Friends and Lovers
Most giant Cootie illusions relied on nimble scale juxtapositions. For a sequence in which Cootie’s friends take him to a nightclub, Jerome performed in the foreground, while the actors portraying the other club guests danced in the background. Cootie’s head occasionally passed behind half-scale, foreground-rigged neon-light strips. Annis shot the club set without atmospheric haze, which was added in post.


When low-key lighting made it impossible to capture depths of field for scale illusions, the team covered scenes with bracketed focal passes, as seen in Episode 3 when Cootie and Flora (Olivia Washington) enjoy dinner at a restaurant. “We shot the performers together, but we shot different takes where our focus was in different planes,” Perry explains. “We shot Cootie’s pass with Jharrel in focus and Flora’s pass with Olivia in focus. Our depth of field was so shallow that when we were focused on Cootie’s face, his knee was out of focus. So, I had the focus puller do a slow rack through the focal planes so we could get an element of his knee in focus.” Ollin assembled the composite, and incorporated GoPro footage of Cootie — captured from an off-camera, reverse-angle perspective — to create a subtle mirror-image reflection of the giant in the restaurant window.


For this forced-perspective shot, Jerome performs in the foreground on a platform, while the other performers are placed much farther back. The effect is enhanced with a half-scale light strip that Jerome’s head passes behind. (Click to enlarge)

Lighting was key to sequences of Cootie crammed into indoor locations, including a liquor store where he attempts to buy alcohol. The production set up a half-scale shelf of snacks on location in a real liquor store, and grips rigged miniature fluorescent light strips above the forced-perspective platform to cast interactive glows on Jerome.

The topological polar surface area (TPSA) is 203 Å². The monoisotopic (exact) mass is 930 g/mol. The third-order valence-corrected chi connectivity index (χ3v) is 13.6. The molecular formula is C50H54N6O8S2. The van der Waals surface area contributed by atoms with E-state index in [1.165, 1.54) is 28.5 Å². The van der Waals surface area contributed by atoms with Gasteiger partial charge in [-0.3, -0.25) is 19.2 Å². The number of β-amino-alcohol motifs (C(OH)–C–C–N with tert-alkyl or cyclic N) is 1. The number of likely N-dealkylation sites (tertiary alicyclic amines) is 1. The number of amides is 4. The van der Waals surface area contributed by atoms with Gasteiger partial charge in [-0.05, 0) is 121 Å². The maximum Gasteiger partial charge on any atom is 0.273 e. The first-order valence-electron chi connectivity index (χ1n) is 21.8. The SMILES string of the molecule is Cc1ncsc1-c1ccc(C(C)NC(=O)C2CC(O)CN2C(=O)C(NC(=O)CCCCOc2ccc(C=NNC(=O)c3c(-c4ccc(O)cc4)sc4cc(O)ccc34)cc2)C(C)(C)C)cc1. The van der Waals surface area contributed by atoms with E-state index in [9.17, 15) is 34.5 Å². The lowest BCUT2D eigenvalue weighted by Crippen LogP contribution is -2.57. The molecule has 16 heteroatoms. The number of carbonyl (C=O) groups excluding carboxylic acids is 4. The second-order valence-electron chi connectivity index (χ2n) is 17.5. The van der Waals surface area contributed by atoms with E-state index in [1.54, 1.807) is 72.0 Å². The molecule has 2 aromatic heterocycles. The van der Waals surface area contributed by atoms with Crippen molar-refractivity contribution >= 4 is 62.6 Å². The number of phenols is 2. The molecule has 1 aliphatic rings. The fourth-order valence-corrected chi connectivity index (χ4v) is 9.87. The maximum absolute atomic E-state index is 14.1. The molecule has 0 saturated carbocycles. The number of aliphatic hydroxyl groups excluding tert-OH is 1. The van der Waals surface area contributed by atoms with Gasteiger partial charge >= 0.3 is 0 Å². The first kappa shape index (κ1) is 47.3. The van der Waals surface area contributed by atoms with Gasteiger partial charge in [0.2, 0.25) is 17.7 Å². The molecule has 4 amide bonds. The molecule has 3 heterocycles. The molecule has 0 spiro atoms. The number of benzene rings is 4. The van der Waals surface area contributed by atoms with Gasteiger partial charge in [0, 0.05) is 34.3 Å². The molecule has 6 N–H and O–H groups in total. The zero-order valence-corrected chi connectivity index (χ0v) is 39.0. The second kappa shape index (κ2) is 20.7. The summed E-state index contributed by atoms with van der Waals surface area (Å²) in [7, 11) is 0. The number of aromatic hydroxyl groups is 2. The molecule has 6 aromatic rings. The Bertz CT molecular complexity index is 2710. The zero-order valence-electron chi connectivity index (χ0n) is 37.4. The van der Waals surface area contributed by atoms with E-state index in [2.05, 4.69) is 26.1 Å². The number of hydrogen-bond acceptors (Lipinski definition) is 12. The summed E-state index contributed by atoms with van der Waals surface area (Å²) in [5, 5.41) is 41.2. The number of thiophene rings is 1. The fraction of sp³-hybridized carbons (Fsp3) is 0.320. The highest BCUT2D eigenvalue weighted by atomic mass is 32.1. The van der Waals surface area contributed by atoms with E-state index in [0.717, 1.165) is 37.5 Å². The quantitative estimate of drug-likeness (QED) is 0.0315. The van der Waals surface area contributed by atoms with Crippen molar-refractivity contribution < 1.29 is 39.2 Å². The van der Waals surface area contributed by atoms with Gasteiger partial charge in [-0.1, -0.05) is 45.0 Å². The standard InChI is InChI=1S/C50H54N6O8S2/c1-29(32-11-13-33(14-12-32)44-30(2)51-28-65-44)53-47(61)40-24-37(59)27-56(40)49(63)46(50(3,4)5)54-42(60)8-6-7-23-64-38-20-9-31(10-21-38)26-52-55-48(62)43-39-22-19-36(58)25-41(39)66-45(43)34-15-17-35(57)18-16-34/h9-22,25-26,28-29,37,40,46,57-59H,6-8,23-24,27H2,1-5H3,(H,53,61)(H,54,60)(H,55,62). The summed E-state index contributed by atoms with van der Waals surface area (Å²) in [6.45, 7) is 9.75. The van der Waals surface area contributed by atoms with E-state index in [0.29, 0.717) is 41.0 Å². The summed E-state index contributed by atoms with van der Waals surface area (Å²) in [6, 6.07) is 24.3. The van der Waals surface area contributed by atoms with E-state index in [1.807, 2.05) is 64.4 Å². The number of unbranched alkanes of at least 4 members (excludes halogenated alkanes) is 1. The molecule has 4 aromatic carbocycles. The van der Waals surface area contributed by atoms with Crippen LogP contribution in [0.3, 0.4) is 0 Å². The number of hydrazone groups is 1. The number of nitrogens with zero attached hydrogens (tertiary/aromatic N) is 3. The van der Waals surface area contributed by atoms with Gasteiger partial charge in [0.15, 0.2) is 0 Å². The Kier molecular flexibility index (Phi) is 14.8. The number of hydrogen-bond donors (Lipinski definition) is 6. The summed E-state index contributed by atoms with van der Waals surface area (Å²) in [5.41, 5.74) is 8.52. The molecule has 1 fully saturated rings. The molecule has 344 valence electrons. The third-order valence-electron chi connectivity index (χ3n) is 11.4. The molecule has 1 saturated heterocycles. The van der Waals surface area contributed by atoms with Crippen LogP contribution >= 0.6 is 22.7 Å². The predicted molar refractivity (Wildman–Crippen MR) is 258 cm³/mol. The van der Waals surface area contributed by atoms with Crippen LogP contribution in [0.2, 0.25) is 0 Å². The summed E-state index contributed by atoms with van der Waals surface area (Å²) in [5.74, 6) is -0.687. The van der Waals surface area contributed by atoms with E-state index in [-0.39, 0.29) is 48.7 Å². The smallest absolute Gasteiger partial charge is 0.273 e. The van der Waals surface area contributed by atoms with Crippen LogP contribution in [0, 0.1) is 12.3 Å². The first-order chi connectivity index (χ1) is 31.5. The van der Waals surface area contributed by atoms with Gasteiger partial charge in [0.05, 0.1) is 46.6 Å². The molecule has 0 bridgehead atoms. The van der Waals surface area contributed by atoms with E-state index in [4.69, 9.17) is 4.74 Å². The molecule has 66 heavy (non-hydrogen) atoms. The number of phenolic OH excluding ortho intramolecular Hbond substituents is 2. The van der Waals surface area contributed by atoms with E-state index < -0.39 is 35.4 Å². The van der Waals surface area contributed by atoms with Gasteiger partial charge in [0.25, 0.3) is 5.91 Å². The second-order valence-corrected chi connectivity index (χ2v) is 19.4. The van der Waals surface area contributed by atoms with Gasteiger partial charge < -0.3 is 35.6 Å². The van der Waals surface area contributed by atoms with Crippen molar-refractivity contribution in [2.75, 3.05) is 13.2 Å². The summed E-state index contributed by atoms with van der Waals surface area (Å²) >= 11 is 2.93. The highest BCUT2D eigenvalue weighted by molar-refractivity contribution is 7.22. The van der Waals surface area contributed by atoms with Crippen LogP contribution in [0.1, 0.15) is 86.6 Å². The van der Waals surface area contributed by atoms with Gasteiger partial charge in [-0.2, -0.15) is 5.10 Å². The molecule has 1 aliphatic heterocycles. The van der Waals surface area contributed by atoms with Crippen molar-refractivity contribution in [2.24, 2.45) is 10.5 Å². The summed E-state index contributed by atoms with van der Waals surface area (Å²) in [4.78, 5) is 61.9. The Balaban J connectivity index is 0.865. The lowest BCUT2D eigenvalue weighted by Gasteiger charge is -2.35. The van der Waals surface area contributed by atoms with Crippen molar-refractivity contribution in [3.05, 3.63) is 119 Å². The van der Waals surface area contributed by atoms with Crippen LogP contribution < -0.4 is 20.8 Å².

In Bing Bang Burger, the fast food joint where Cootie meets and later romances Flora, Jerome performed on the platforms with a padded greenscreen horizontal bar above him to delineate his character’s ceiling height. Crafty Apes added digital shadowing and reactive lighting to sell Cootie’s proximity to the ceiling.


For Cootie and Flora’s after-hours love scene — set in a back room at Bing Bang — the production constructed a half-scale set adjacent to the main set. By juxtaposing Washington in the main set with the giant Cootie puppet and Jerome in the smaller set with a half-size Flora puppet, Riley captured spontaneous, interactive performances without the performers ever touching. VFX created illusions of physical contact by rotoscoping, repainting and compositing the lovers’ union. Perry recalls, “When they’re post-coital on the floor, she has her arms around him and he reaches for his phone — with Jharrel moving underneath her. FuseFX tracked what Cootie’s skin was doing, did a subtle grid warp to pull her arm over as his skin was moving, and then transferred that motion to her arm to get the connection to work. When Flora kissed Cootie, Olivia was kissing the big puppet head. That gave us our connection and compression on her lips. Then we replaced the puppet head with Jharrel’s head. We matched where they needed to be and fudged it in the comp.”


On the Bing Bang Burger set, director/show creator Boots Riley monitors a forced-perspective shot — with Jerome closer to camera and Washington farther away.